Vol 2-5 Commentary

The role of historical medical archives in the genealogical rebuilding of large families affected by neurodegenerative diseases

 Chiara Cupidi, Valentina Laganà, Nicoletta Smirne, Amalia Cecilia Bruni*

Starting from a proband for whom a family history of neurodegenerative disorder has been reported, clinical and genealogical methods are often used together to reconstruct the pedigree of many large families affected by hereditary diseases.
 
This approach was fundamental in the rebuilding of the N family, the kindred originated from southern Italy affected by early onset autosomal dominant Alzheimer’s disease (AD), that has given an important contribution to the discovery of Presenilin 1, the main gene responsible for AD.
 
The identification of several patients in this pedigree, encompassing 11 generations with several hundred of affected subjects, was achieved through the meticulous study of medical records in the archives of the Provincial Psychiatric Hospital of Girifalco in Italy and in the municipal and parish archives of many towns belonging to the same geographical area. The research on N family triggered several other studies on hereditary neurodegenerative disorders in Southern Italy. Investigation focusing on antique archives and the analysis of phenotypes allowed to reconstruct and clinically detail large pedigrees of hereditary diseases, such as frontotemporal dementia and spinocerebellar ataxia 17, even before the discovery of their causative genes.
 

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Vol 2-5 Commentary

Commentary: Periostin (POSTN) Regulates Tumor Resistance to Antiangiogenic Therapy in Glioma Models

Soon Young Park, Veerakumar Balasubramaniyan, and John F. de Groot*

Department of Neuro-Oncology, The University of Texas MD Anderson Cancer Center, Houston, Texas, USA

Glioblastoma (GBM) are highly vascularized, invasive brain tumors with a dismal prognosis. Despite surgical de-bulking of the tumor mass followed by concomitant intensive chemo/radiotherapy, GBM patients exhibit poor survival rates (REF). The hallmark presence of microvascular proliferation in GBM has attracted vast interest in the use of antiangiogenic therapies. Bevacizumab a humanized recombinant monoclonal antibody against VEGF-A was approved by the FDA for the treatment of recurrent GBM. However, several recent studies have reported the lack of a survival benefit suggesting tumors have both intrinsic and acquired resistance to anti-VEGF therapy1,2. Studies suggest mesenchymal transition and hypoxia signaling as two major pathways associated with the development of resistance to anti-VEGF therapy. Recently, we reported that the glioma treated with bevacizumab have higher periostin (POSTN) expression than control tumors in a murine glioma tumor models3. In this commentary, we review our recent findings as well as the role of POSTN in antiangiogenic therapy resistance in glioma.

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Vol 2-5 Commentary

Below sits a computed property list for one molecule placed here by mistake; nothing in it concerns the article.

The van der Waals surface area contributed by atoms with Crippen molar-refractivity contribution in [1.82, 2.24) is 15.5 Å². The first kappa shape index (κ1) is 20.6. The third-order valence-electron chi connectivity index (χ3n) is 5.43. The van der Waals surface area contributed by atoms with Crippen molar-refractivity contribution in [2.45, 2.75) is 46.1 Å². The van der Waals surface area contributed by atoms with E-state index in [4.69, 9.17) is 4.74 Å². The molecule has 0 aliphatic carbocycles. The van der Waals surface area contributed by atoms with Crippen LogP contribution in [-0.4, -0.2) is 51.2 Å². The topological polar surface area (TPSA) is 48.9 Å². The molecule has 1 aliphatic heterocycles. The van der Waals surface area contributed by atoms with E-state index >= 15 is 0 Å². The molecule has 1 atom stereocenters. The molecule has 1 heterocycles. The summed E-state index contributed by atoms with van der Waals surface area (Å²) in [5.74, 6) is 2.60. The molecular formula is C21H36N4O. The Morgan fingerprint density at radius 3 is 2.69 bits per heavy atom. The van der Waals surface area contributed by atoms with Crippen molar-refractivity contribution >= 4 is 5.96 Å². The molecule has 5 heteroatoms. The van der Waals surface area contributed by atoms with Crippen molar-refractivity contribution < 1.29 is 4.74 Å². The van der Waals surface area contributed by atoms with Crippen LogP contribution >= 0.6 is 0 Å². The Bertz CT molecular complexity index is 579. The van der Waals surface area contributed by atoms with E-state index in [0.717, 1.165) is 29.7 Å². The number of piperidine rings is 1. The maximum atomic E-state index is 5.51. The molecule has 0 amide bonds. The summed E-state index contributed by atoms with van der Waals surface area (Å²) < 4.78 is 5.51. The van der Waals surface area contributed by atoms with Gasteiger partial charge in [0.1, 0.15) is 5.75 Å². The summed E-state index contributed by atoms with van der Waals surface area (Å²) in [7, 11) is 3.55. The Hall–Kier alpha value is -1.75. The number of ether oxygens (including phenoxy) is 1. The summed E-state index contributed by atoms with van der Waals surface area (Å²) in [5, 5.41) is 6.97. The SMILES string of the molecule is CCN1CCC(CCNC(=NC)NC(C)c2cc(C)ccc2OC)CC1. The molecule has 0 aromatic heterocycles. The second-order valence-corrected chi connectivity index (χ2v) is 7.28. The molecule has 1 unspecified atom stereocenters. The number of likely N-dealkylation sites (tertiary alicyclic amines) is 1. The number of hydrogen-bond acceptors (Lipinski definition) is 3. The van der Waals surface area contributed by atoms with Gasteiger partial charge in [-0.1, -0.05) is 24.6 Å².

Commentary: Extended-Duration betrixaban reduces the risk of stroke versus standard-Dose enoxaparin among hospitalized medically Ill patients

Tarek Nafee, Dima Nimri, Gerald Chi, Serge Korjian, Yazan Daaboul, Douglas Arbetter, Megan Yee, Purva Jain, Seyedmahdi Pahlavani, Haleigh Williams, Nathan Michalak, Megan Merlo, Usama Talib, C. Michael Gibson*

Cardiovascular Division, Department of Medicine, Beth Israel Deaconess Medical Center, Harvard Medical School, Boston, MA, USA

Stroke is one of the leading causes of mortality and morbidity worldwide. It results in considerable costs to the healthcare system in the United States. Pharmacologic stroke prophylaxis has been well-studied in patients with atrial fibrillation and in patients with a history of stroke. In-hospital strokes constitute 2.2% to 17% of all strokes and often go undiagnosed in acute medically ill patients. A retrospective analysis of the APEX trial identifies an acutely ill hospitalized patient population that may benefit from extended duration prophylaxis. The hospitalized medically ill are a novel population to target for stroke prophylaxis. This article will discuss the primary results of the APEX sub-study and other trials that have demonstrated stroke reduction with extended duration anticoagulation in this population. This article additionally comments on the clinical relevance of these findings and the importance of the development of short-term risk stratification models to aid clinicians in deciding whether or not to provide pharmacologic stroke prophylaxis to their acutely ill patients at hospital admission.

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Vol 2-5 Mini Review

Arterial stiffness and cognitive dysfunction in alzheimer and parkinson's diseases

Yoon-Sang Oh, Dong-Woo Ryu, Jee-Eun Lee, Joong-Seok Kim*

Department of Neurology, College of Medicine, The Catholic University of Korea, Seoul, Republic of Korea

Cognitive dysfunction and dementia are important causes of disability and mortality in the elderly population. Over a decade, many studies have found evidence that greater arterial stiffness is associated with impaired cognitive function. Stiff arteries have a direct effect on the brain microvasculature. In this review, we present evidence that arterial stiffness is linked to cognitive dysfunction in neurodegenerative disorders represented by Alzheimer’s disease and Parkinson’s disease. We also discuss possible mechanisms of arterial stiffness and cognitive dysfunction other than the universal pathologic features of beta-amyloid for Alzheimer’s disease and alpha-synuclein for Parkinson’s disease.

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